My Lords, as the noble Lord said, we have discussed this amendment since Report, and I think that it is an excellent amendment that puts in a nutshell what we think is necessary as a way of controlling the operation of devolution so that it does not break up the health service.
Local issues in relation to the health service require very careful handling, as noble Lords know. For example, in order to get sufficient expertise in a particular technique there have to be enough operations—if it is an operation technique—to give the people doing it experience and confidence. If there have to be operations in every locality, you cannot do that. There is a tension between localism and a degree of centralisation in running the health service which is absolutely essential. I agree with the noble Lords, Lord Patel and Lord Warner, and the noble Baroness, Lady Walmsley, that it is entirely right for the operations of the health service in a locality to be under the supervision of the local authority. It manages that in the particular locality rather along the lines of the Greater Manchester proposals that we have seen. I do not think that there is any question that the Secretary of State was intending to do more than transfer these particular functions that are in the local area to the control of the local authority or combined authority—the authorities relevant to localism—rather than have separate health authorities as we have seen in the past. As has been said by the noble Lord, Lord Patel, who has very much more experience than I do in this area, that has a very good potential for improvement and innovation, and therefore I sincerely hope that this can be agreed.
It has been extraordinary to see this Bill come forward with so much agreement. The noble Lord, Lord Prescott, originally had the idea of a powerhouse in the north—although I think he called it something different—and that idea has been championed by my noble friend Lord Heseltine in the report that he wrote for the Government some time ago. I am delighted to see this Bill come out of all that, with a degree of co-operation and origination from different parts of the political system. I find it extremely good that all the parties are able to agree about this sort of thing, and it strikes me as a good way forward for our country that experts such as the noble Lords, Lord Warner and Lord Patel—I think that the noble Baroness, Lady Walmsley, is also an expert in this area—should contribute immensely to that happening.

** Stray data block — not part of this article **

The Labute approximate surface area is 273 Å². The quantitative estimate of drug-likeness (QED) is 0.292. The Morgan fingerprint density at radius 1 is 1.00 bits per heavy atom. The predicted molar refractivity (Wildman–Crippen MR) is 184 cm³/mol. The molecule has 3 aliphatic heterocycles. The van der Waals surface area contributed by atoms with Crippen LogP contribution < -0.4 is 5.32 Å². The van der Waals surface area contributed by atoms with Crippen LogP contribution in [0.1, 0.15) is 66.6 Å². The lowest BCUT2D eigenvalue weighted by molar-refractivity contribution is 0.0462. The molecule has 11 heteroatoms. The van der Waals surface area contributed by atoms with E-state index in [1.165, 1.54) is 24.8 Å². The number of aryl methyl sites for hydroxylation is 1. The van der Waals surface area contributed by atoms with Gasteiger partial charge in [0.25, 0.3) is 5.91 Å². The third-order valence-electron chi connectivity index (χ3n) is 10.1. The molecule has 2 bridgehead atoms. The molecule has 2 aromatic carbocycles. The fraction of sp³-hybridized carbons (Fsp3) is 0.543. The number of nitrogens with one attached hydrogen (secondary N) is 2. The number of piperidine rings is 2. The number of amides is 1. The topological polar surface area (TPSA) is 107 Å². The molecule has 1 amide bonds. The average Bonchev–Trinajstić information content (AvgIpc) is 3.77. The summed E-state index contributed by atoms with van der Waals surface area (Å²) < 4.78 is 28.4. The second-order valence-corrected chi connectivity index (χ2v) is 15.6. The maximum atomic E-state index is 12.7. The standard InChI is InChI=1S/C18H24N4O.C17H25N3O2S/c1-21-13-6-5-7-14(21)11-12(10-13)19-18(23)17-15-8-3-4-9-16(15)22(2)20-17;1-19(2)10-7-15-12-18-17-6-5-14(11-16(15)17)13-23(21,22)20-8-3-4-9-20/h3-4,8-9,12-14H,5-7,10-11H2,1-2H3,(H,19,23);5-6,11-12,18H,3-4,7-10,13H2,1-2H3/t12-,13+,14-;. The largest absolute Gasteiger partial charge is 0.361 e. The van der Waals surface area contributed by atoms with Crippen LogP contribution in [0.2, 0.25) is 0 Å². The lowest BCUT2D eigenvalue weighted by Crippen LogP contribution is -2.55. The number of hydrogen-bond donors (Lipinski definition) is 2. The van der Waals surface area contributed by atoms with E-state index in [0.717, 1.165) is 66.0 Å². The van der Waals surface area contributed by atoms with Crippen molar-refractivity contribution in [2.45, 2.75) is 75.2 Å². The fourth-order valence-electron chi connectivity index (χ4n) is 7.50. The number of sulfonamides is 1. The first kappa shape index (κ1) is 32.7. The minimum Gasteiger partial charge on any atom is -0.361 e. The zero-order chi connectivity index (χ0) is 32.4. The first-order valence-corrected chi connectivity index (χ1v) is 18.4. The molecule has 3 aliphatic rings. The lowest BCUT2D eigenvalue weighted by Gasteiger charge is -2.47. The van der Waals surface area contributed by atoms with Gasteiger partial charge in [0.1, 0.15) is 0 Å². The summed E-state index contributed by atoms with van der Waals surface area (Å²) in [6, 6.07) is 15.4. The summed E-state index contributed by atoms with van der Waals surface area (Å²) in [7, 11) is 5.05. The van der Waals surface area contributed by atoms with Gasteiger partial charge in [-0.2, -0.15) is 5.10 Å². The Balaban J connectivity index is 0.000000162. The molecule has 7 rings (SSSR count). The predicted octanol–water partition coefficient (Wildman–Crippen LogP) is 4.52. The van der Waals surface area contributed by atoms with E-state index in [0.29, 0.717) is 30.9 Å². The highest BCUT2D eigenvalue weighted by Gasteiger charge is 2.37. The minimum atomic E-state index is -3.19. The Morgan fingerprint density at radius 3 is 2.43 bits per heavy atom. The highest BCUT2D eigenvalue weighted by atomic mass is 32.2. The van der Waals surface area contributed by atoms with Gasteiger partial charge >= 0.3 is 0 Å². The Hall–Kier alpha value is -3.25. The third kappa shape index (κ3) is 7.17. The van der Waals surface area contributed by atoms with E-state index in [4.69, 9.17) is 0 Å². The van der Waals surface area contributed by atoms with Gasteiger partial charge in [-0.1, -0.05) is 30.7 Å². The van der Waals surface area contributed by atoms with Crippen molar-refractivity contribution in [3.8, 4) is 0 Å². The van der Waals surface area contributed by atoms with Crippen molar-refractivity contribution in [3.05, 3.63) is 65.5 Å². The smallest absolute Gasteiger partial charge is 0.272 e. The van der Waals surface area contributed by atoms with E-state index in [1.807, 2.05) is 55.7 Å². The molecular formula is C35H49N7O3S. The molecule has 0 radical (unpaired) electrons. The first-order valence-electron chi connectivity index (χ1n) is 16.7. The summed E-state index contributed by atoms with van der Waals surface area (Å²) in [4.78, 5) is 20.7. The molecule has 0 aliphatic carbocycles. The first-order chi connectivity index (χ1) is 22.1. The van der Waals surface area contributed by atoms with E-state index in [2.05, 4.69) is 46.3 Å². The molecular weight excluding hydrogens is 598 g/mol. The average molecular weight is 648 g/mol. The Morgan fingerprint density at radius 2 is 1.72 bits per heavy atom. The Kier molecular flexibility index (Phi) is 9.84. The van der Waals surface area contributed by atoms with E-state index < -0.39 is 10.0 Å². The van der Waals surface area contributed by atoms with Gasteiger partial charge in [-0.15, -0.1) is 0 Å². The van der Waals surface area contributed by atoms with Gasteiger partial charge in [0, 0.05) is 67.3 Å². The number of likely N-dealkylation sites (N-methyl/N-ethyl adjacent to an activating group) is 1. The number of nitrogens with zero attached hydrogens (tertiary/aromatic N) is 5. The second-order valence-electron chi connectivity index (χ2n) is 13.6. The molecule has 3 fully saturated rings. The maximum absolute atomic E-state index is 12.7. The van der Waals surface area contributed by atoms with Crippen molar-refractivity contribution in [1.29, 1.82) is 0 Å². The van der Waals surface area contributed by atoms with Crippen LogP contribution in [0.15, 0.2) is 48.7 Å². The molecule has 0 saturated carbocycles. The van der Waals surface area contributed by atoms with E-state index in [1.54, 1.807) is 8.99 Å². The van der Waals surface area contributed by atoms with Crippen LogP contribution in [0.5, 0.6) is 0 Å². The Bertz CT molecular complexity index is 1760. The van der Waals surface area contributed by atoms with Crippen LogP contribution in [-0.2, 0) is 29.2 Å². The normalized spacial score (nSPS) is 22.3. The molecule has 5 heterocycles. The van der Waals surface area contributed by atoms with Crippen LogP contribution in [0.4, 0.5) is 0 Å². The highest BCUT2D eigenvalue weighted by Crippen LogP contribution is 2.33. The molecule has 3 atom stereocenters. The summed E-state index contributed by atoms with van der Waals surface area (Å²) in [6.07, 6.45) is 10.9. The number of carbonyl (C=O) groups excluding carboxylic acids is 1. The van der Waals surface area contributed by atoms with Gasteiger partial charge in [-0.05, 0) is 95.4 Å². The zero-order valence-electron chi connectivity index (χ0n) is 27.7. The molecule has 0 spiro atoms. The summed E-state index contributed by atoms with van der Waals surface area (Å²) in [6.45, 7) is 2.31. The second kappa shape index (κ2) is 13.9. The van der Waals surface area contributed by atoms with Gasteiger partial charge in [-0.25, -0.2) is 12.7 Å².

As your Lordships will have noticed, this Bill is promoted not by the Department of Health but by a different department, so it would not surprise me if my noble friend is not able to accept this amendment today, but I am sure that there is good will towards it—certainly, I undertake to do all that I can to ensure that an amendment or something very like this will go into the Bill at some stage. I certainly strongly support it, but I think that an element of agreement may be required—this was discussed at Report stage after all, and in a way it is quite a privilege to have this amendment following Report, as we have only been able to formulate it clearly following Report—and I hope that we will be able to deal with it on that basis.